LGBTQ+ Health Updates

LGBTQ+ Health Updates

May 23, 2018
2 min read
Save

Denial of services linked with mental distress among same-sex couples

You've successfully added to your alerts. You will receive an email when new content is published.

Click Here to Manage Email Alerts

We were unable to process your request. Please try again later. If you continue to have this issue please contact customerservice@slackinc.com.

Laws in the United States that permit same-sex couples to be denied services were associated with a 46% increase in adult sexual minorities experiencing mental distress, according to data published in JAMA Psychiatry. Researchers noted that such laws currently exist in 12 states and are under review by the Supreme Court.

“The United States is at a turning point with regard to institutional stigma in the form of federal and state laws permitting the denial of services to sexual minorities,” Julia Raifman, ScD, department of health law, policy and management, Boston University School of Public Health, and colleagues wrote. “Evidence indicates changes in state-level institutional stigma, such as through same-sex marriage laws, are associated with changes in mental health outcomes among sexual minorities.”

Researchers examined whether state laws permitting the refusal of services to sexual minorities impacted the proportion of adults who identified as gay, lesbian, bisexual or unsure of their sexual orientation reporting mental distress.

Using 2014 to 2016 Behavioral Risk Factor Surveillance System data, Raifman and colleagues performed a difference-in-difference-in-differences linear regression analysis with state fixed effects to determine mental distress among sexual minority adults living in three states that implemented these laws — Utah, Michigan and North Carolina — and six control states — Idaho, Nevada, Ohio, Indiana, Virginia and Delaware). They controlled for year and individual-level sex, race, ethnicity, age group, education level, income, employment and marital status.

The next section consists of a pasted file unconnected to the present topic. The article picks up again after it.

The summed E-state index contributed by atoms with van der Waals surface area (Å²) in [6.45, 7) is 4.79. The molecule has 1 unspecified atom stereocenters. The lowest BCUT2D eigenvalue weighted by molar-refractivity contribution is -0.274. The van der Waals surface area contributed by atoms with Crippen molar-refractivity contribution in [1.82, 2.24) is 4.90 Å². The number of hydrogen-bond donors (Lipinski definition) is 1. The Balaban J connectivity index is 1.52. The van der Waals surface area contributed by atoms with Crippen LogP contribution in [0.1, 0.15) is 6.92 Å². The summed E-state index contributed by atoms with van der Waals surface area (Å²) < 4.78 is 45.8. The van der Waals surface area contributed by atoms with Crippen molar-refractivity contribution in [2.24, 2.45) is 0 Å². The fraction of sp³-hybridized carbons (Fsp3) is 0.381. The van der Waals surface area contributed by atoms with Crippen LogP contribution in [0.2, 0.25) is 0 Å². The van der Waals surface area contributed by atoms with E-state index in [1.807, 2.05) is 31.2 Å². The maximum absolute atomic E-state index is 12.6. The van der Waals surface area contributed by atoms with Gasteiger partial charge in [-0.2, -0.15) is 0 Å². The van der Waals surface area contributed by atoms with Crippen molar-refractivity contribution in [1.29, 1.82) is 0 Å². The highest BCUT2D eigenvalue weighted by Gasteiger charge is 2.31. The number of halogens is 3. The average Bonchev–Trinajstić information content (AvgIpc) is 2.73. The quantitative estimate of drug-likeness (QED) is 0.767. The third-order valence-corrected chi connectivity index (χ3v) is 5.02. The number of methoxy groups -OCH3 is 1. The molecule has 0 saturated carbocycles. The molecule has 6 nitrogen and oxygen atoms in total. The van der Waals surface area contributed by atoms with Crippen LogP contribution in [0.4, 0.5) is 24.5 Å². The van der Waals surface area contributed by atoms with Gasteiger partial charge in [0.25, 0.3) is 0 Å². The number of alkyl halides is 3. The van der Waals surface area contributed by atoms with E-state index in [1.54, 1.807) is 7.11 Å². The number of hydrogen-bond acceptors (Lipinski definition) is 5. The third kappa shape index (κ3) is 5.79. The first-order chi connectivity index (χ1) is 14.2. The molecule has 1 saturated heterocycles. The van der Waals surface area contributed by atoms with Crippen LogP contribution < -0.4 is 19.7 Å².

Of 109,089 participants included in the analysis, 4,656 identified as sexual minorities. Overall, 2,038 of 16,637 heterosexual adults (12.6%) and 156 of 815 sexual minority adults (21.9%) in the three states that denied services to same-sex couples reported mental distress in 2014.

Between 2014 and 2016, the proportion of sexual minority adults reporting mental distress increased by 10.13 percentage points (95% CI, 1.8-18.5) in same-sex denial states compared with control states, which indicated a 46% relative increase in mental distress among sexual minority adults. Sensitivity analyses showed same-sex denial laws were linked to 2.47 additional unhealthy days in the past month among sexual minority adults (95% CI, 0.49-4.46). However, laws that allowed denial of services were not related to changes in heterosexual adults reporting mental distress (0.36 percentage points; 95% CI, 1.73 to 1.01).

“The magnitude of the 10.13 percentage point increase (a 46% relative increase) in mental distress associated with laws permitting denial of services to same-sex couples is on the larger end of the spectrum compared with other laws and policies that affect population mental health,” Raifman and colleagues wrote. “Lawmakers and courts considering laws permitting denial of services to sexual minorities should consider the association between these laws and increases in the proportion of sexual minority adults experiencing mental distress.” – by Savannah Demko

Disclosures: The authors report no relevant financial disclosures.